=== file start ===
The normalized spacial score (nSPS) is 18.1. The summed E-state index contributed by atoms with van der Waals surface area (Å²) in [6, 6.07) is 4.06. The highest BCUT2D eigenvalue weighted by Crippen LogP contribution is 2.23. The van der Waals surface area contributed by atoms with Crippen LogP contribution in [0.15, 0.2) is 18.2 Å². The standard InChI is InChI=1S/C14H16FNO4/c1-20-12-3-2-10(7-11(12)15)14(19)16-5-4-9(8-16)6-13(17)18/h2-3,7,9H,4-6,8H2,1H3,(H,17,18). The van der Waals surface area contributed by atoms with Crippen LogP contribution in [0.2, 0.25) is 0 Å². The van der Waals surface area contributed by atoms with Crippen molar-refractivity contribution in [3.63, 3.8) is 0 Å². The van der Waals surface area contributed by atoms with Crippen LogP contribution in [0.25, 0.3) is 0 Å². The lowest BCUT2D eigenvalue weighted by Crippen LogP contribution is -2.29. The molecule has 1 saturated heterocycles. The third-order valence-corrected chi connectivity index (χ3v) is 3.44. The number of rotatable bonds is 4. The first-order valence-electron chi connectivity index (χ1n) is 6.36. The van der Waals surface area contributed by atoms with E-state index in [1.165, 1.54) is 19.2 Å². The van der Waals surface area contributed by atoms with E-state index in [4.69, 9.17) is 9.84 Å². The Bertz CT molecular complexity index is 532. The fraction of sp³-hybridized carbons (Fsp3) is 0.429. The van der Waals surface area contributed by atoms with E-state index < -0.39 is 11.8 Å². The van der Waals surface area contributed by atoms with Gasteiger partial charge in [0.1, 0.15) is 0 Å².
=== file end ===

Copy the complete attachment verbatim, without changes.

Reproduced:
The normalized spacial score (nSPS) is 18.1. The summed E-state index contributed by atoms with van der Waals surface area (Å²) in [6, 6.07) is 4.06. The highest BCUT2D eigenvalue weighted by Crippen LogP contribution is 2.23. The van der Waals surface area contributed by atoms with Crippen LogP contribution in [0.15, 0.2) is 18.2 Å². The standard InChI is InChI=1S/C14H16FNO4/c1-20-12-3-2-10(7-11(12)15)14(19)16-5-4-9(8-16)6-13(17)18/h2-3,7,9H,4-6,8H2,1H3,(H,17,18). The van der Waals surface area contributed by atoms with Crippen LogP contribution in [0.2, 0.25) is 0 Å². The van der Waals surface area contributed by atoms with Crippen molar-refractivity contribution in [3.63, 3.8) is 0 Å². The van der Waals surface area contributed by atoms with Crippen LogP contribution in [0.25, 0.3) is 0 Å². The lowest BCUT2D eigenvalue weighted by Crippen LogP contribution is -2.29. The molecule has 1 saturated heterocycles. The third-order valence-corrected chi connectivity index (χ3v) is 3.44. The number of rotatable bonds is 4. The first-order valence-electron chi connectivity index (χ1n) is 6.36. The van der Waals surface area contributed by atoms with E-state index in [1.165, 1.54) is 19.2 Å². The van der Waals surface area contributed by atoms with E-state index in [4.69, 9.17) is 9.84 Å². The Bertz CT molecular complexity index is 532. The fraction of sp³-hybridized carbons (Fsp3) is 0.429. The van der Waals surface area contributed by atoms with E-state index < -0.39 is 11.8 Å². The van der Waals surface area contributed by atoms with Gasteiger partial charge in [0.1, 0.15) is 0 Å².